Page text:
What is mFT FoV?

Started Jan 27, 2013 | Questions thread
Anders W Forum Pro • Posts: 21,466
Re: What is mFT FoV?

gollywop wrote:

Anders W wrote:

gollywop wrote:

If one has, say, a 12mm lens on an mFT camera, it presumably implies some FoV. However, these days a large number of mFT lenses do software correction for lens distortions, and the image as rendered in, say, ACR is significantly different from the uncorrected version of the same image.

My question: is the 12mm FoV relevant to the FoV of the original image or the FoV of the corrected image, which is, typically, significantly smaller than that of the original?

The diagonal FoV in the official specs is the one you get after correction. This follows from the fact that the FoV specs for MFT lenses are the same as for other lenses with the same EFL (e.g., 84 degrees for the 12/2) as well as from the formula for calculating diagonal FoV based on the FL for a rectilinear lens described here.

The FL and the horizontal and vertical FoVs are the same before and after correction. Geometric distortion implies a departure from strict rectilinearity that affects the diagonal FoV only.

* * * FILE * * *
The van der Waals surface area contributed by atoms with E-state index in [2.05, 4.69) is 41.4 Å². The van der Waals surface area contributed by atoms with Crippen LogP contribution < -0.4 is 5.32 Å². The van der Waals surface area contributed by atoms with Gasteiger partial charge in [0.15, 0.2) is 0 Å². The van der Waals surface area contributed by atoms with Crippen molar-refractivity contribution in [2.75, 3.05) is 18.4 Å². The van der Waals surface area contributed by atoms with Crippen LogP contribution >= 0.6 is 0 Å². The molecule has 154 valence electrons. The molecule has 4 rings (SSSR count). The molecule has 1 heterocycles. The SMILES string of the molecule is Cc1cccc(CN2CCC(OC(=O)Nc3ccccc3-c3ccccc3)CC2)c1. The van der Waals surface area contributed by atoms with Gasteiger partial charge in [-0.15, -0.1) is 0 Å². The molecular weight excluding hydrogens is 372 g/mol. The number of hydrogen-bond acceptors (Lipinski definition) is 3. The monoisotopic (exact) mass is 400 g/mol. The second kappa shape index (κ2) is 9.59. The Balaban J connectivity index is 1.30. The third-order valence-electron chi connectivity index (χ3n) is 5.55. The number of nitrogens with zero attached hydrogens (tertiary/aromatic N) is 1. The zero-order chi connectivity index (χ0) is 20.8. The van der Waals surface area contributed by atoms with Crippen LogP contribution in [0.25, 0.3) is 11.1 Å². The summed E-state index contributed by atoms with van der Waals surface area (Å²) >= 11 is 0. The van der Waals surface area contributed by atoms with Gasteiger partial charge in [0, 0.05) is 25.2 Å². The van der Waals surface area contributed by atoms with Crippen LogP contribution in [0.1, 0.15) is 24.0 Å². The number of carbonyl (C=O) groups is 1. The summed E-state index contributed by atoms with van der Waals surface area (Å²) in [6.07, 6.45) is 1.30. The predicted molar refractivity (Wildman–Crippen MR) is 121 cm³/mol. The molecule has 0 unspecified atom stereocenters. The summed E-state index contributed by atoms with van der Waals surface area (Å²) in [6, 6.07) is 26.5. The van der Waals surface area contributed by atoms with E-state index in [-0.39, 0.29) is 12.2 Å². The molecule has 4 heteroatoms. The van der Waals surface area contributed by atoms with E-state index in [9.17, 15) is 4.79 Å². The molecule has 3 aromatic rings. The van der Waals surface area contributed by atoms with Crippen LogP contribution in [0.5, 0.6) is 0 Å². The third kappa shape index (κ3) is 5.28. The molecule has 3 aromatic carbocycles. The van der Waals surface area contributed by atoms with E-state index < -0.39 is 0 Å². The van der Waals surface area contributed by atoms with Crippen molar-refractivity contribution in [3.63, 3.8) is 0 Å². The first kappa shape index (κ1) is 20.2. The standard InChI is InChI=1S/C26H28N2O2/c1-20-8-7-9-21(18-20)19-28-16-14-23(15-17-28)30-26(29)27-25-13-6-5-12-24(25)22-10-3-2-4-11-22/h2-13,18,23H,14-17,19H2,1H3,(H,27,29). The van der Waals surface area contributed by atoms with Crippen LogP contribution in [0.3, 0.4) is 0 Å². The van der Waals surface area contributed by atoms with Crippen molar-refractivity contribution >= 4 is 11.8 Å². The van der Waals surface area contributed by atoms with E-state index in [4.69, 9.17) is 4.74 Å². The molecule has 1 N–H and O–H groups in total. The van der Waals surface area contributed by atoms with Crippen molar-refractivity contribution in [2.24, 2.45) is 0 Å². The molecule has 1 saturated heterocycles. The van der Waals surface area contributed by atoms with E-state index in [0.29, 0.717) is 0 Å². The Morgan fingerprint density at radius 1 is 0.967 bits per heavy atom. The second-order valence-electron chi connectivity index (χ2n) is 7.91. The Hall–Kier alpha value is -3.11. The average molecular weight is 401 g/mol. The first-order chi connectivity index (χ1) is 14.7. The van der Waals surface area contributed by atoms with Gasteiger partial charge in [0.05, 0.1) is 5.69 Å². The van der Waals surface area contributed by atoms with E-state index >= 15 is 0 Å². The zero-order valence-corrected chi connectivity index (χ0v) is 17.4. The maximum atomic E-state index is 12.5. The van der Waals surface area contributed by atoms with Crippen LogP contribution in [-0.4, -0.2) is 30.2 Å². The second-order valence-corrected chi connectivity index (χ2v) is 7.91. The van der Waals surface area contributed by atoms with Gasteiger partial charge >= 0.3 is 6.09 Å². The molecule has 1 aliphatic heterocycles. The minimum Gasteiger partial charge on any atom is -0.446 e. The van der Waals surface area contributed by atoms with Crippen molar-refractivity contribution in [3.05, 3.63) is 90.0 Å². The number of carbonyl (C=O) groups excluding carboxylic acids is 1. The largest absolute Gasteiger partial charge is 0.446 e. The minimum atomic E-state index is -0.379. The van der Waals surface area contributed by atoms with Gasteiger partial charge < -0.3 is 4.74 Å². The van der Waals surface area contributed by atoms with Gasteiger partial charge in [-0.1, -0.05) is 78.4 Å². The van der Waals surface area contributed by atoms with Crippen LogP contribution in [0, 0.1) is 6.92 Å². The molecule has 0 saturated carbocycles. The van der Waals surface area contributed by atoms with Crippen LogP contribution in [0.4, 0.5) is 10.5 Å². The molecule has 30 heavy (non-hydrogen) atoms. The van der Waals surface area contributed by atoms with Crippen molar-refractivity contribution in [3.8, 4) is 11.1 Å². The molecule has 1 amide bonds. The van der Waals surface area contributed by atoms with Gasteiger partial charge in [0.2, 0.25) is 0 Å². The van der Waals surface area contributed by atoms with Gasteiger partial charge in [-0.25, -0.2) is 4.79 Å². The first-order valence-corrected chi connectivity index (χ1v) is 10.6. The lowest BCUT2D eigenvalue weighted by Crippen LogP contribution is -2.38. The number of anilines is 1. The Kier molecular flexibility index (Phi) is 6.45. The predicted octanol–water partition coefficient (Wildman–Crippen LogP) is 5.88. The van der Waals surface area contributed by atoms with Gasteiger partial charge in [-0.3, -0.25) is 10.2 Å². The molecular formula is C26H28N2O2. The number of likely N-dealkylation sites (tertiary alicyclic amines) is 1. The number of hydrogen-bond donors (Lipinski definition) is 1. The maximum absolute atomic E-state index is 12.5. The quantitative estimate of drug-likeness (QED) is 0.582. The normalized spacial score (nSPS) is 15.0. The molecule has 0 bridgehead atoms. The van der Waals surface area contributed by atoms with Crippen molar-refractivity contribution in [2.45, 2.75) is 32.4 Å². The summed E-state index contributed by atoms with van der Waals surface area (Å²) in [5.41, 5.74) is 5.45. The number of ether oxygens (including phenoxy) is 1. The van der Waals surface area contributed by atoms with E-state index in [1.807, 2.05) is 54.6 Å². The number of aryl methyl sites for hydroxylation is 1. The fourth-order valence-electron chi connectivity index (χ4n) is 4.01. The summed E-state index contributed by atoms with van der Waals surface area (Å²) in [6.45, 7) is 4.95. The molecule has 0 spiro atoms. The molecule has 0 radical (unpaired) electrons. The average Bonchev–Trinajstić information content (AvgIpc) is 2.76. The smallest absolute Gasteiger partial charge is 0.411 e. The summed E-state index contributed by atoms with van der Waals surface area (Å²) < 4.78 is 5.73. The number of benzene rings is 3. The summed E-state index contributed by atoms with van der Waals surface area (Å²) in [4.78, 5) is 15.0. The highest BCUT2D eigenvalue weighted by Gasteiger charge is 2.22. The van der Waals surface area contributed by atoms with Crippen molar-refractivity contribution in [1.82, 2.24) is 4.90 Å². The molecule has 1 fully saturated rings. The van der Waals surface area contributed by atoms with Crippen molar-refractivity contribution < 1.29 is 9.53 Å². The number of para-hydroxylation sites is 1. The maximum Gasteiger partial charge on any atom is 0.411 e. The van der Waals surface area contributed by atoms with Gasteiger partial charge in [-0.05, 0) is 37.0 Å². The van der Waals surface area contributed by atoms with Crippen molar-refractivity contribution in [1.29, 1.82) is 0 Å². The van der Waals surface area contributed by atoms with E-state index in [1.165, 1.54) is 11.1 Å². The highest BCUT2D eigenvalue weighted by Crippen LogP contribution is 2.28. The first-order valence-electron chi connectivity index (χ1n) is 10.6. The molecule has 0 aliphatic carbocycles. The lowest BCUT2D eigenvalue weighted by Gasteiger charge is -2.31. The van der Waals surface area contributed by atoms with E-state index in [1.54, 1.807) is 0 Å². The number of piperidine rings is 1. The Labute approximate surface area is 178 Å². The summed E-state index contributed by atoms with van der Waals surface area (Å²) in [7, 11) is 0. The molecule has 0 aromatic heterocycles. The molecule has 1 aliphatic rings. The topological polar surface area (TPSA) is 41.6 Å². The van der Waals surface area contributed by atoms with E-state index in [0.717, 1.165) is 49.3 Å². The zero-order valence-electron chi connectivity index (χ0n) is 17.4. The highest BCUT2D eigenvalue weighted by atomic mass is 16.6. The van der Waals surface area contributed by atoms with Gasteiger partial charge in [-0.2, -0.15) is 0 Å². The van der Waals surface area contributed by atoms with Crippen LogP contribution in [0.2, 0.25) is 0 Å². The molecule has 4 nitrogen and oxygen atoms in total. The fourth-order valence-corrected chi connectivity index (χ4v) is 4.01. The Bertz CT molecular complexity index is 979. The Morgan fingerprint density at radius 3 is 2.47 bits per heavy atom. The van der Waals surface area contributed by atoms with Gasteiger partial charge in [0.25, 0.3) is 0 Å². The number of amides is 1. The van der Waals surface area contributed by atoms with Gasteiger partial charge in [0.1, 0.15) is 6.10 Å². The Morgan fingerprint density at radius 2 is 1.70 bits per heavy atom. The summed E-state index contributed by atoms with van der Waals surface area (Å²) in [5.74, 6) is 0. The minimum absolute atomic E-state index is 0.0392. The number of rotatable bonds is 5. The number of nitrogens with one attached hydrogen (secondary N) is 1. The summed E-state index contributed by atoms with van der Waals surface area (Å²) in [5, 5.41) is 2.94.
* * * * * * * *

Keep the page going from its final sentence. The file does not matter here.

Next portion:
I'm not so sure, Anders; but thanks, by the way, for a very thoughtful answer. Here is an image taken with my 12-35 at 12mm. The first image is the dng as rendered in ACR, which does the lens corrections automatically. The second is as rendered in Photo Ninja, which takes the full raw data and makes no lens corrections. (The PN image is identical in size and distortion to the rendering obtained with RPP, which also makes no lens corrections.)

You can see that the FoV as seen in the PN rendering is both wider and taller. It's not just the diagonal that's affected. Once the lens-correction crop has been made by ACR, the FoV is less in every way.

Yes. They crop away more than required in this case, perhaps to bring the FoV in line with the official specs.

My question is whether it is the cropped FoV from ACR that corresponds to what should be the angle of view appropriate to a focal length of 12mm on a mFT camera -- or is it the FoV as seen in the PN image that does.

In case of doubt, you can use the method described here to measure the FoV yourself. I tried it with the 20/1.7 (after correction) and found that the FoV was exactly what it was specified to be.

Obviously, any given lens can depart from the FoV specs in the one or other direction. That's nothing new. But such deviations is one thing and the systematic issue you are talking about (before versus after correction) another.

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